By Alexandra Redisch at Lake Trasimeno
Last April I found myself in a palazzo in Umbria, listening to enthusiastic Hannibal scholar, professor Giovanni Brizzi. He walks me through the epic battle that played out on the banks of Lake Trasimeno more than two thousand years ago. This is where the Roman army met the fearsome Hannibal of Carthage, in what is probably the most successful ambush in military history.
The Battle of Lake Trasimeno
Let your mind wander back to 217 BC: Hannibal of Carthage has been closely followed by Roman general Gaius Flaminius. He has found the ideal location, Hannibal has; a wide field with an entrance through a narrow vale, ridges on all sides. He has positioned his legions at strategic places around the field, and when the Romans advance on the field through the foggy vale, they hear the sound of trumpets and soon all hope is lost. The Romans face attack from all sides. With no time to form their usual fighting formations, Flaminius’ legions are forced to engage in hand to hand fighting, facing Gauls, Iberians, Africans and Celts.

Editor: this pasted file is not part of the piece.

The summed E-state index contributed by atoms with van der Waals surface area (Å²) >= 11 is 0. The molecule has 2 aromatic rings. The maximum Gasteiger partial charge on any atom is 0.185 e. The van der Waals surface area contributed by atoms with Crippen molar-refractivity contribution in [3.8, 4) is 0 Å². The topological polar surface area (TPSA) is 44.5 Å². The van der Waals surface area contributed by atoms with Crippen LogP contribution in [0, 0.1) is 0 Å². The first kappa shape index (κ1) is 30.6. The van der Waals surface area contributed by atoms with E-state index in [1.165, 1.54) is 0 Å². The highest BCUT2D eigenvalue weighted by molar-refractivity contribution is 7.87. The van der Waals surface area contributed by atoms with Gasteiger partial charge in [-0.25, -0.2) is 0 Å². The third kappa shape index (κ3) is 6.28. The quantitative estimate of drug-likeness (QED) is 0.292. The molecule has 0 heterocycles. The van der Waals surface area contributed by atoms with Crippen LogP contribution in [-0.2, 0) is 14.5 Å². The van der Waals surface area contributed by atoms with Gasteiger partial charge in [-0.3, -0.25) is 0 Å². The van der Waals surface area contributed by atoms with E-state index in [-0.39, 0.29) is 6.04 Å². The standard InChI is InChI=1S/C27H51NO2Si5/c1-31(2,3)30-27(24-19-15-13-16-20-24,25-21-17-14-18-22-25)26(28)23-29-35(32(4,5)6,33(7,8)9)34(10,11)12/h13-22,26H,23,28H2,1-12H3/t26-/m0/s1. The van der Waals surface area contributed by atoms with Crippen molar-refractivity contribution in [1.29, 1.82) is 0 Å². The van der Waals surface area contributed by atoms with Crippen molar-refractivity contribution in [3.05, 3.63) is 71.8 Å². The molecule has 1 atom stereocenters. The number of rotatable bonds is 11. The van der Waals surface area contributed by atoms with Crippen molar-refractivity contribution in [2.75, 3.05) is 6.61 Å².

Three hours later, the bodies of six thousand slaves and ten thousand Roman soldiers scatter the ground, including that of Flaminius himself. Hannibal, in contrast, has lost only fifteen hundred men. The surviving Romans flee, but are soon captured and killed, or sold as slaves later. Extra legions come to help, some four thousand men. They are captured the next day and completely annihilated. Defeat is total.
Here, Flaminius is decapitated by Ducarius the Gaul.
Roman historian Livy states that the massacre was so terrible that neither army noticed an earthquake that destroyed cities, mountains and rivers, was happening parallell to the battle. There is also an ancient tradition in the area that says that for three days, blood from the slain soldiers filled the lake. A small stream feeding the lake was thus named Sanguineto (Blood River). In the surrounding areas of Lake Trasimeno, there are many places which also bear witness to that terrible battle; Ossaia (Place of Bones), Sepoltaglia (Sepulchre), Caporosso (Cape Red), Pugnano (Place of Battles) and Pian di Marte (Field of Mars).
Rome is in turmoil. The elect a new dictator, Fabius Quintus Maximus, but soon dispose of him as he does nothing to better the situation. Rome decides to wait out Hannibal, who ravages Apulia for the next year. Two new consuls, Paullus and Varro, are given charge of the Roman Empire, and thus ensues the even more crushing battle of Cannae (one of the greatest tactical feats of military history, and, in numbers killed, one of the bloodiest days in all of history).
Ceterum censeo Carthaginem esse delendam, said Cato the Elder, and though he gets his way in 146 BC, Hannibal is now at the top of his game. The world is his.
Do you enjoy learning about the history of where you are?
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